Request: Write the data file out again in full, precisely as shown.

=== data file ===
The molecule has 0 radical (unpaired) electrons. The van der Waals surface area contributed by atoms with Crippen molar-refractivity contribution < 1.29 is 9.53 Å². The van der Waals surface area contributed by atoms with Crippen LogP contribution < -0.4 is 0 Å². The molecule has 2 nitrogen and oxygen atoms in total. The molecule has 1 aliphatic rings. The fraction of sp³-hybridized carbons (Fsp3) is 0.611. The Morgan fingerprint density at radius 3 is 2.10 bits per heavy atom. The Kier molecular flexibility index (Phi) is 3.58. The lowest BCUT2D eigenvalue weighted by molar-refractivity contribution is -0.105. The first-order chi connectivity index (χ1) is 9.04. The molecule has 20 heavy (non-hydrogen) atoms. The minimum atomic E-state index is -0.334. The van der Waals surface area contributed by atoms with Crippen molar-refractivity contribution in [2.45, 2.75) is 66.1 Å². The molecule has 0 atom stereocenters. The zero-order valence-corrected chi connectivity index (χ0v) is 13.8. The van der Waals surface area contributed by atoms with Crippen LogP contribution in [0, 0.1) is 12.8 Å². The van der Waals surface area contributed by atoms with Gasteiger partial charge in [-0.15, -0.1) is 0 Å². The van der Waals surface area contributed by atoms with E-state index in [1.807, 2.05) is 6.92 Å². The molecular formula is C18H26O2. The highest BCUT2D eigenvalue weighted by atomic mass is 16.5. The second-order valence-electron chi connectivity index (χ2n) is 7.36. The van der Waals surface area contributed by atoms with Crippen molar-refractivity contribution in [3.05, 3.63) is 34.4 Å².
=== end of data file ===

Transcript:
The molecule has 0 radical (unpaired) electrons. The van der Waals surface area contributed by atoms with Crippen molar-refractivity contribution < 1.29 is 9.53 Å². The van der Waals surface area contributed by atoms with Crippen LogP contribution < -0.4 is 0 Å². The molecule has 2 nitrogen and oxygen atoms in total. The molecule has 1 aliphatic rings. The fraction of sp³-hybridized carbons (Fsp3) is 0.611. The Morgan fingerprint density at radius 3 is 2.10 bits per heavy atom. The Kier molecular flexibility index (Phi) is 3.58. The lowest BCUT2D eigenvalue weighted by molar-refractivity contribution is -0.105. The first-order chi connectivity index (χ1) is 9.04. The molecule has 20 heavy (non-hydrogen) atoms. The minimum atomic E-state index is -0.334. The van der Waals surface area contributed by atoms with Crippen molar-refractivity contribution in [2.45, 2.75) is 66.1 Å². The molecule has 0 atom stereocenters. The zero-order valence-corrected chi connectivity index (χ0v) is 13.8. The van der Waals surface area contributed by atoms with Crippen LogP contribution in [0, 0.1) is 12.8 Å². The van der Waals surface area contributed by atoms with Gasteiger partial charge in [-0.15, -0.1) is 0 Å². The van der Waals surface area contributed by atoms with E-state index in [1.807, 2.05) is 6.92 Å². The molecular formula is C18H26O2. The highest BCUT2D eigenvalue weighted by atomic mass is 16.5. The second-order valence-electron chi connectivity index (χ2n) is 7.36. The van der Waals surface area contributed by atoms with Crippen molar-refractivity contribution in [3.05, 3.63) is 34.4 Å².